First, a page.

They believed stars were Gods...
Ancient Egyptian Astronomy
Egyptian culture was greatly influenced by astronomy. Ancient Egyptian astronomy was very sacred. Pyramids and temples had been built and positioned in relation to the the stars. The Egyptian calendar was based on astronomical indicators as well.
For example, when the brightest star in our sky, Sirius, rose before the Sun, the Egyptians knew their annual flood was going to occur.
Various tools were used when planning the design and placement of a pyramid or temple. One of these tools was called "merkhet," which meant indicator. This was a small wooden plank with a hole at one end. Ancient astronomers would look through the hole and angle the device until their target star was aligned accurately.
Calendar of the Cosmos
The Nile River flooded every year at the same time, when Sirius rose before the Sun on the morning of the summer solstice. This event was marked as day 1 of their calendar year. The Egyptian calendar had 365 days and 12 months, with 30 days in each month, and 5 "feast days" at the end of each year.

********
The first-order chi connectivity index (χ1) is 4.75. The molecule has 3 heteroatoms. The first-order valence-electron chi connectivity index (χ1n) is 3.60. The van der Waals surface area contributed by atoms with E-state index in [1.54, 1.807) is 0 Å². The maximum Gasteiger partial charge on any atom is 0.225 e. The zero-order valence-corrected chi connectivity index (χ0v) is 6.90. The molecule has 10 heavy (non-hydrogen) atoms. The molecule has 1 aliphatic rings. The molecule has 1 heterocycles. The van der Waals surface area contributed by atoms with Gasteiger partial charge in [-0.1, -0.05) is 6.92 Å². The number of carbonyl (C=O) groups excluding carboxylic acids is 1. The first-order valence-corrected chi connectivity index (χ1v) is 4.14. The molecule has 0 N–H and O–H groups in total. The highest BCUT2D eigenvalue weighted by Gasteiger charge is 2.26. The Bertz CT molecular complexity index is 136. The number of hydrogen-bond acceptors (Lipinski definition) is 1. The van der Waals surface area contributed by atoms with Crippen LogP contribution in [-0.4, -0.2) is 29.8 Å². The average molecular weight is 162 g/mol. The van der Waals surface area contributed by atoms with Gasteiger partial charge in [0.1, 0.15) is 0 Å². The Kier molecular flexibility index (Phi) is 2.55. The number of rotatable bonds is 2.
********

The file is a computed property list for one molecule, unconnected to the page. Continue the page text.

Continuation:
Astronomy & Religion
Ancient Egyptian astronomy was a religious tradition. The Egyptians had no true understanding of the universe, so many myths were created as an explanation for astronomical events. To them, each star was some form of God or Goddess, or part of one.
The sun was represented by multiple Gods. When the sun rose in the morning it was known as Horus, the reborn child of Osiris and Isis, God and Goddess of the afterlife. The hot, mid-day sun was known as the much more powerful sun God, Ra. And the evening sun was the creator God, Atum, the "finisher of the world" who put to rest all other sun Gods, then died each day at sunset.
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